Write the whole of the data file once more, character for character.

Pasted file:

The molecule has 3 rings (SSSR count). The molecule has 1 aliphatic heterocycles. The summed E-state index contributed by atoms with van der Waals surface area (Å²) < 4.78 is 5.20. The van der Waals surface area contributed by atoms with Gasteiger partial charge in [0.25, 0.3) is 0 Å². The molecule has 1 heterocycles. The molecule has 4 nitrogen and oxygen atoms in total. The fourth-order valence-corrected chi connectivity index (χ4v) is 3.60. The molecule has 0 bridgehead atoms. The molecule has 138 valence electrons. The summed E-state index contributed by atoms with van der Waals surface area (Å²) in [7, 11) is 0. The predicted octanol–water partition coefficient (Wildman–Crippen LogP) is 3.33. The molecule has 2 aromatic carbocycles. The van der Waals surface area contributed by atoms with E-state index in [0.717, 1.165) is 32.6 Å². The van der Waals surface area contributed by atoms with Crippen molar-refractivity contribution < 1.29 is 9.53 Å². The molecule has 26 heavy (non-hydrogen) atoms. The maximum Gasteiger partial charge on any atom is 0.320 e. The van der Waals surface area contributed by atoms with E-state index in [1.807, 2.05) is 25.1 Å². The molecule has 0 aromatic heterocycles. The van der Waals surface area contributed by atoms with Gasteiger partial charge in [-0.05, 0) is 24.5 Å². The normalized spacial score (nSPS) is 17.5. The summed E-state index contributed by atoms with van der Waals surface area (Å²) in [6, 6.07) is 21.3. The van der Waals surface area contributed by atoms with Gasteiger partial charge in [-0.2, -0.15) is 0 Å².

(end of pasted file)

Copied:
The molecule has 3 rings (SSSR count). The molecule has 1 aliphatic heterocycles. The summed E-state index contributed by atoms with van der Waals surface area (Å²) < 4.78 is 5.20. The van der Waals surface area contributed by atoms with Gasteiger partial charge in [0.25, 0.3) is 0 Å². The molecule has 1 heterocycles. The molecule has 4 nitrogen and oxygen atoms in total. The fourth-order valence-corrected chi connectivity index (χ4v) is 3.60. The molecule has 0 bridgehead atoms. The molecule has 138 valence electrons. The summed E-state index contributed by atoms with van der Waals surface area (Å²) in [7, 11) is 0. The predicted octanol–water partition coefficient (Wildman–Crippen LogP) is 3.33. The molecule has 2 aromatic carbocycles. The van der Waals surface area contributed by atoms with E-state index in [0.717, 1.165) is 32.6 Å². The van der Waals surface area contributed by atoms with Crippen molar-refractivity contribution < 1.29 is 9.53 Å². The molecule has 26 heavy (non-hydrogen) atoms. The maximum Gasteiger partial charge on any atom is 0.320 e. The van der Waals surface area contributed by atoms with E-state index in [1.807, 2.05) is 25.1 Å². The molecule has 0 aromatic heterocycles. The van der Waals surface area contributed by atoms with Gasteiger partial charge in [-0.05, 0) is 24.5 Å². The normalized spacial score (nSPS) is 17.5. The summed E-state index contributed by atoms with van der Waals surface area (Å²) in [6, 6.07) is 21.3. The van der Waals surface area contributed by atoms with Gasteiger partial charge in [-0.2, -0.15) is 0 Å².